Paper No. 33-8
Presentation Time: 11:00 AM
LOWER MIOCENE WESTERN CASCADE AND UPPER MIOCENE TO QUATERNARY HIGH CASCADE VOLCANISM IN SOUTHWESTERN OREGON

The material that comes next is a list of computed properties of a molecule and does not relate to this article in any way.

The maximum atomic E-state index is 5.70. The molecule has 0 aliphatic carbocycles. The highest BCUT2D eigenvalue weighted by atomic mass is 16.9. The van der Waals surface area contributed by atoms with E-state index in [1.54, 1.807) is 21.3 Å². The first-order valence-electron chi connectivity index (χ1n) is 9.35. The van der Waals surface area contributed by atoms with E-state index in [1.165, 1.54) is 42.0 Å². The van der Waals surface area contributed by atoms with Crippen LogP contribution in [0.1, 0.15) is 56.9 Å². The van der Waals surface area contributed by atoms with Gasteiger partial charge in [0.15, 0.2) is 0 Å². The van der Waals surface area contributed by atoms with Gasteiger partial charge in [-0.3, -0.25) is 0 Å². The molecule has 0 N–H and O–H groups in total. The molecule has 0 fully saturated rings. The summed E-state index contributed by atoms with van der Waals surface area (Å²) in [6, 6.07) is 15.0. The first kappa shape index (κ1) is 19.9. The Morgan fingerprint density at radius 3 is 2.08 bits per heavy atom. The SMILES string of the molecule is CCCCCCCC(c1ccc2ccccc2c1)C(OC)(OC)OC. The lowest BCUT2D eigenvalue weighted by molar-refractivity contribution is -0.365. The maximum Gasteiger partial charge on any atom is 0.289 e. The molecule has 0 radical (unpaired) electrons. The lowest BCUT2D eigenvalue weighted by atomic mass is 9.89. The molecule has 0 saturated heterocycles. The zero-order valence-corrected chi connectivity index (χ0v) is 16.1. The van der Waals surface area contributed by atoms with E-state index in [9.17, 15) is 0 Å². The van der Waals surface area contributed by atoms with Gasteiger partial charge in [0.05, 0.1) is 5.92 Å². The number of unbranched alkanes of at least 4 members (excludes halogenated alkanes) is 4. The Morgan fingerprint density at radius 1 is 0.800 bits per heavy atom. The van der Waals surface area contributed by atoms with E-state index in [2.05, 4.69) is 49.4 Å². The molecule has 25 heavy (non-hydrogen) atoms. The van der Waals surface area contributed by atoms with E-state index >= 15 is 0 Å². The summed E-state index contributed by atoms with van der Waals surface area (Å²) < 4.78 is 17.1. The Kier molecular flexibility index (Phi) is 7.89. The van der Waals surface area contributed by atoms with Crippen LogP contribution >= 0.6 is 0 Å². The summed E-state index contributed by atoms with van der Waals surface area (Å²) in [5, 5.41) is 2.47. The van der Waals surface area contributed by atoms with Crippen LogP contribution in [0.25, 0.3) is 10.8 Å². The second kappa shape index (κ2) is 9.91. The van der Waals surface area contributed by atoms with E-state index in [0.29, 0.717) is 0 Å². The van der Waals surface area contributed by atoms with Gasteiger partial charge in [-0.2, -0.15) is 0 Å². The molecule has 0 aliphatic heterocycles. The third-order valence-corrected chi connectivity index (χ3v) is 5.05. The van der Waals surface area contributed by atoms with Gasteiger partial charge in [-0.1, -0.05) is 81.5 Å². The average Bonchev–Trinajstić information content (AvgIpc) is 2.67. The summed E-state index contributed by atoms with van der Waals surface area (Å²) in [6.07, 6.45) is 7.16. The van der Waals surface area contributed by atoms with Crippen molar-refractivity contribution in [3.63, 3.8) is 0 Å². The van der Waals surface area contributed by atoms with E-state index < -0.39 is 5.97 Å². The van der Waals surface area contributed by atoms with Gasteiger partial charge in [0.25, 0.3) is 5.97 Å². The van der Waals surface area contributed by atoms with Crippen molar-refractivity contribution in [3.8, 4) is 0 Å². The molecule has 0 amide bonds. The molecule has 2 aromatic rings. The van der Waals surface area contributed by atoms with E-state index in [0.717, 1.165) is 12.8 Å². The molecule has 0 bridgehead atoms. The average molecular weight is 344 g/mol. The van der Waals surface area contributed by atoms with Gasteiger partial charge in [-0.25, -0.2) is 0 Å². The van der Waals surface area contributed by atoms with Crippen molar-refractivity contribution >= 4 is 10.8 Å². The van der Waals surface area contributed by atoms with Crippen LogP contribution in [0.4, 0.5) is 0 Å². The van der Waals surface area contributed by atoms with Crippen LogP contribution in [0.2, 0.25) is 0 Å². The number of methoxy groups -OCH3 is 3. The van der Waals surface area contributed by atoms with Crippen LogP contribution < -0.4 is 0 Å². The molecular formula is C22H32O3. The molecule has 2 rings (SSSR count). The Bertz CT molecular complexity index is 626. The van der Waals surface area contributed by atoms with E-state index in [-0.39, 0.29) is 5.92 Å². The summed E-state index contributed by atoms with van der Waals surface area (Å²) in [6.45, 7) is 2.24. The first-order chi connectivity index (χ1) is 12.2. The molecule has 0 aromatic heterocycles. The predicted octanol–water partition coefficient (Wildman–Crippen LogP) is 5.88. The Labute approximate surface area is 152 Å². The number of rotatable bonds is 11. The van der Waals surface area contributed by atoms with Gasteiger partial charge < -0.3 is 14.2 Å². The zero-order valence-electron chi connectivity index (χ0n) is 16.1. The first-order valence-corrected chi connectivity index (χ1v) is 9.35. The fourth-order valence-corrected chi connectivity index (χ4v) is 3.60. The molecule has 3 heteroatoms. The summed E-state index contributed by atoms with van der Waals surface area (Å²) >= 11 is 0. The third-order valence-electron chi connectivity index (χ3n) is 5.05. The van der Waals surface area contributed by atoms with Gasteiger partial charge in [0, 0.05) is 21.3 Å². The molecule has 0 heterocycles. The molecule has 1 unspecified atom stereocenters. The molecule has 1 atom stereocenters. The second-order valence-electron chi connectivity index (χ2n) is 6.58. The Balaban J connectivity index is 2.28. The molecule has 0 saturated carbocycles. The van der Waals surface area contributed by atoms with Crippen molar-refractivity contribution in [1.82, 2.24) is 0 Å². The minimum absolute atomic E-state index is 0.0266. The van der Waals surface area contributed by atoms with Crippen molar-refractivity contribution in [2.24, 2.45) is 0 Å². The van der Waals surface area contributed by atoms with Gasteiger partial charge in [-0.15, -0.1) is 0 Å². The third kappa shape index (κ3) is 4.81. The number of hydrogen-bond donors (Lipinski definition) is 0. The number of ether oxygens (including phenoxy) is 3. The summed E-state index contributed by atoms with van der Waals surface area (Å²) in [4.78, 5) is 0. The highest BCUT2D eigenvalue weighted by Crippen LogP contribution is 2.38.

Diagenetically-altered Western Cascade (WC) volcanic rocks, tilted 10-15° to the NE, are unconformably overlain by High Cascade (HC) mafic lava flows. The earliest unit of the WC Heppsie Formation consists of basalt through andesite lava and breccia, most of which contain phenocrysts of abundant plagioclase, hypersthene and augite pyroxenes, and altered olivine. A distinct red paleosol separates them from overlying olivine (+/- augite) basaltic andesite shield volcano flows and lesser breccia. Transition to a younger but dissimilar unit of platy trachyandesite lava, andesite to rhyolite welded and air-fall tuff, and thick matrix-supported silicic breccia crops out prior to being overlain by HC lava flows. There is an abrupt change from WC composite and shield eruptive products to HC shield and fissure volcanism. As compared to preceding WC volcanism, HC compositions are dominated by tightly grouped olivine basalt to basaltic andesite lava flows and minor volcaniclastic deposits. Six separate HC units were identified, three of which erupted from fissures and three from vents with radiating dikes. WC rocks are transected by a NW-trending fracture and fault set that was initiated before or during a ~ 21-22 Ma dike intrusion event. Similarly-oriented faulting continued through the Early Miocene. All rock units and NW-trending fractures were subjected to clockwise rotation. Reactivation of some NW-trending faults affected overlying HC rocks. HC lavas are cut by a subsequent NNW-trending fault set, some of which were conduits for eruption. Both fault sets suggest normal-oblique or right-lateral movement.